But there is always the possibility that "work" was he and Watson's code name for something else, and the fact that Watson was going to make Miss Morstan his bride leaves Holmes with the immediate reaction of being "as limp as a rag for a week." I will, however, leave that one for keener minds on that sort of topic than my own.

The whole passage about the Watson-Morstan engagement and "such work as we have been doing" definitely needs more study though. And I can't help but wonder if Mary would be good for that work, were she around today.

Thursday, September 7, 2017

Time after time, chronology after chronology.

Spending my time on Sherlock's time again.

After the clarity a little time away from your life that a vacation brings, I've come home with some new projects and a little bit of clean-up to do. First up, getting my basic chronology from 2001 back on the web.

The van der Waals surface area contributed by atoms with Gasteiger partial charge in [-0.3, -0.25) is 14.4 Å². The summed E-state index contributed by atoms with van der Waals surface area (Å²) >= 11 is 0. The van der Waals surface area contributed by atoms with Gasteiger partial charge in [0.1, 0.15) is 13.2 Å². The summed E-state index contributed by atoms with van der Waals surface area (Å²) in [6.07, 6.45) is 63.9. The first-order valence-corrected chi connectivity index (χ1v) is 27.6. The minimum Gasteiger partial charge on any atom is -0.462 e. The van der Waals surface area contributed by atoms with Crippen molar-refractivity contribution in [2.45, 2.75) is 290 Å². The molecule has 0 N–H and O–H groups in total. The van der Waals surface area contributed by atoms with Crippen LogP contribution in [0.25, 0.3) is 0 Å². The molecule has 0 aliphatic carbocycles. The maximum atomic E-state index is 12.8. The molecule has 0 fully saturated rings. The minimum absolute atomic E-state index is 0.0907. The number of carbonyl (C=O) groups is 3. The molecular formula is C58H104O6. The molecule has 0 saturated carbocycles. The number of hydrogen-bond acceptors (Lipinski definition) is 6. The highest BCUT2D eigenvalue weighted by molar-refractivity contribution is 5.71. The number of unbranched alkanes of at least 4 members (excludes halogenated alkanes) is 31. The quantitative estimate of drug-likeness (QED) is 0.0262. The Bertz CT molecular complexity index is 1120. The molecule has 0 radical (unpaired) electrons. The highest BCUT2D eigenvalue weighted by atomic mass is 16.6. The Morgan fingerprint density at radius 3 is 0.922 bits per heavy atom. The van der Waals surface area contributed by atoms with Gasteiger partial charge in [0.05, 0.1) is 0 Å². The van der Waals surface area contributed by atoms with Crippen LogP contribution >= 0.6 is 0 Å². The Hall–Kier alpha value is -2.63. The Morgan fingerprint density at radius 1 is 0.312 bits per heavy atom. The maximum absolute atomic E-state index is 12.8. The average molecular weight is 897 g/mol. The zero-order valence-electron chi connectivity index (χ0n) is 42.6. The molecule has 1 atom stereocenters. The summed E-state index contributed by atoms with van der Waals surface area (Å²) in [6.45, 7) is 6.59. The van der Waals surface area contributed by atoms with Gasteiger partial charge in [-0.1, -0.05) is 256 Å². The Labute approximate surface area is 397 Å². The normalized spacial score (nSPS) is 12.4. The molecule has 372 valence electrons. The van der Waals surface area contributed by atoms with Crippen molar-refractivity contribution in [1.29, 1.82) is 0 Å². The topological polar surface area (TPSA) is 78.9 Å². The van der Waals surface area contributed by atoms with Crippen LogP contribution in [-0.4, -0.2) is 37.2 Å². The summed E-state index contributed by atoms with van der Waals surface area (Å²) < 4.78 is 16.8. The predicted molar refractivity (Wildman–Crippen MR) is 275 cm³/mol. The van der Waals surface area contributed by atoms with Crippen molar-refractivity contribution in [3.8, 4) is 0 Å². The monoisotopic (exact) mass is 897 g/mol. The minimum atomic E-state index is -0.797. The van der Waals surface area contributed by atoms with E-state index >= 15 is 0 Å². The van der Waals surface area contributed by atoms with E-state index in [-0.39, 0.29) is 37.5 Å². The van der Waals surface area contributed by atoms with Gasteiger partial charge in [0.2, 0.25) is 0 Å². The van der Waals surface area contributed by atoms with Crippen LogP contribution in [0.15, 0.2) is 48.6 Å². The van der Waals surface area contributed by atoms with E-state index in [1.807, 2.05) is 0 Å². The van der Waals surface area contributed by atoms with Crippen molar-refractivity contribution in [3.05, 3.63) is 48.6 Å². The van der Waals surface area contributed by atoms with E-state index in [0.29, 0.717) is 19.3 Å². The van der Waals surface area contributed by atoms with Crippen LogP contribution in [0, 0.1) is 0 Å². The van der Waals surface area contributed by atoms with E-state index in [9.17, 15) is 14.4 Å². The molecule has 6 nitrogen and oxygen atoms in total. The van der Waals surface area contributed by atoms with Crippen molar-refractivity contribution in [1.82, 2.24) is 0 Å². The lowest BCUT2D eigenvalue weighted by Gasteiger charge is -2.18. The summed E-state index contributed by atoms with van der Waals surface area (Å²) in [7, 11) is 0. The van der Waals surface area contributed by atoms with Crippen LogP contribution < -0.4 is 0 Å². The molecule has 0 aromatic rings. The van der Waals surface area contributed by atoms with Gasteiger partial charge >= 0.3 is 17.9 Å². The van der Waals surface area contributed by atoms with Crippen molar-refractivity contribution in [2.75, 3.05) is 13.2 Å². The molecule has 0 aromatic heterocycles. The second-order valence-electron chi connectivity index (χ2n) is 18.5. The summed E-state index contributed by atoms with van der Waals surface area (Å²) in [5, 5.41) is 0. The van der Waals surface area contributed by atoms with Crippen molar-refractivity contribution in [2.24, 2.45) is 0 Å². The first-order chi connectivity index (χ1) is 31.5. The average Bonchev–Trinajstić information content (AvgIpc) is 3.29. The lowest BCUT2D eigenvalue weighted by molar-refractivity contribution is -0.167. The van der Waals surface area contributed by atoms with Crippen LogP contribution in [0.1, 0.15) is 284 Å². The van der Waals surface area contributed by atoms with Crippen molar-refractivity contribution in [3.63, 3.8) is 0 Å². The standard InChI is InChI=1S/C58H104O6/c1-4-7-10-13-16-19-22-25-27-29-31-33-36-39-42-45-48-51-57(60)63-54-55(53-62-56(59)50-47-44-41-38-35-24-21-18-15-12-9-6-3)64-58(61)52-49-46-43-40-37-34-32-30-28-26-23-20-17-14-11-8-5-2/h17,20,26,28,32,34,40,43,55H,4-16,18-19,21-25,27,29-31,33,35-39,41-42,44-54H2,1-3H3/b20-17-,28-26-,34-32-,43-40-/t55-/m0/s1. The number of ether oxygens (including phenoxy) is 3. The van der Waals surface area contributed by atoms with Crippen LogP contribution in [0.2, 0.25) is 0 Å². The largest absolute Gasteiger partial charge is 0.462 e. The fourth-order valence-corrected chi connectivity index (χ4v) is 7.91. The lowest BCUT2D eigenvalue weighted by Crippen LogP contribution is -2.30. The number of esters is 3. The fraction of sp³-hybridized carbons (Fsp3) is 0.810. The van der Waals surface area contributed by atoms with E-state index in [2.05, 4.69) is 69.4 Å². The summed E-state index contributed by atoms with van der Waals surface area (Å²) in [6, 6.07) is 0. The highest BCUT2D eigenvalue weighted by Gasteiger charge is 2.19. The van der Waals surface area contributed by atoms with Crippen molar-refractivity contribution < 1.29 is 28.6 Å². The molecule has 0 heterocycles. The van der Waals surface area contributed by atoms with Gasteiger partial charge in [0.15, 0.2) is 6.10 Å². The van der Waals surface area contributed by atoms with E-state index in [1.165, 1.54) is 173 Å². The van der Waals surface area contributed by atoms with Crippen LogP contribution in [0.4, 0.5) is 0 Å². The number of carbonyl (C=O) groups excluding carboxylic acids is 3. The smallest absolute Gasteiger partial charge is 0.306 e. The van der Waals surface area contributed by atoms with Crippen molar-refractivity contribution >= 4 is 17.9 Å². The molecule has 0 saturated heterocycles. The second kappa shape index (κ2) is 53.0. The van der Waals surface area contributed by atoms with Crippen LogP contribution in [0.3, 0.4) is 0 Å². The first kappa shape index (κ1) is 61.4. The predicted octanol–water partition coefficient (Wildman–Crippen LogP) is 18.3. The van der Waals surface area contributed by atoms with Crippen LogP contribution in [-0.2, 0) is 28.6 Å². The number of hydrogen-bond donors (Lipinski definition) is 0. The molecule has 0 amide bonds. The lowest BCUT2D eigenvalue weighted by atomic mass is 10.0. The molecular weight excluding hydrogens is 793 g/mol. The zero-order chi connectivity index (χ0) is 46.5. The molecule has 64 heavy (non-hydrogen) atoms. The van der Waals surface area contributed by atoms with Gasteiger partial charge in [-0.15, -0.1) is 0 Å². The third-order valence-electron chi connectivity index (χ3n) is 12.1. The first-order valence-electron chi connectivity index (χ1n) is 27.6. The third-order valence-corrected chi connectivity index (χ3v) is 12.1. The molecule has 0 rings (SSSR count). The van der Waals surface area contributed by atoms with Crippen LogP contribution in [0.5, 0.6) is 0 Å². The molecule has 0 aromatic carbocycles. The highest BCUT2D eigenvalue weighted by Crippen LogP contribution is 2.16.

The old SherlockPeoria.net site finally met its demise after 15 years sometime last month. The hosting service I placed it with back in 2002 had become very complacent about their customer service, and after several attempts to move peaceably, it just became easiest to let it die of natural causes. The material all still exists, of course, well backed up, but just isn't open to the public as it was for the last decade and a half. Hopefully, most of it will find a new home at some point.

The most-visited part of the old site was the handy reference of "A Basic Timeline of Terra 221B," the chronology of Sherlock Holmes's cases that I worked out while serving as discussion leader on the Hounds of the Internet, way back when. I use it a lot myself, and already had one question as to how soon it would be coming back. After contemplating a few web options, the quickest way seemed to just blog it back out there, so you'll find it at basictimelineterra221b.blogspot.com now.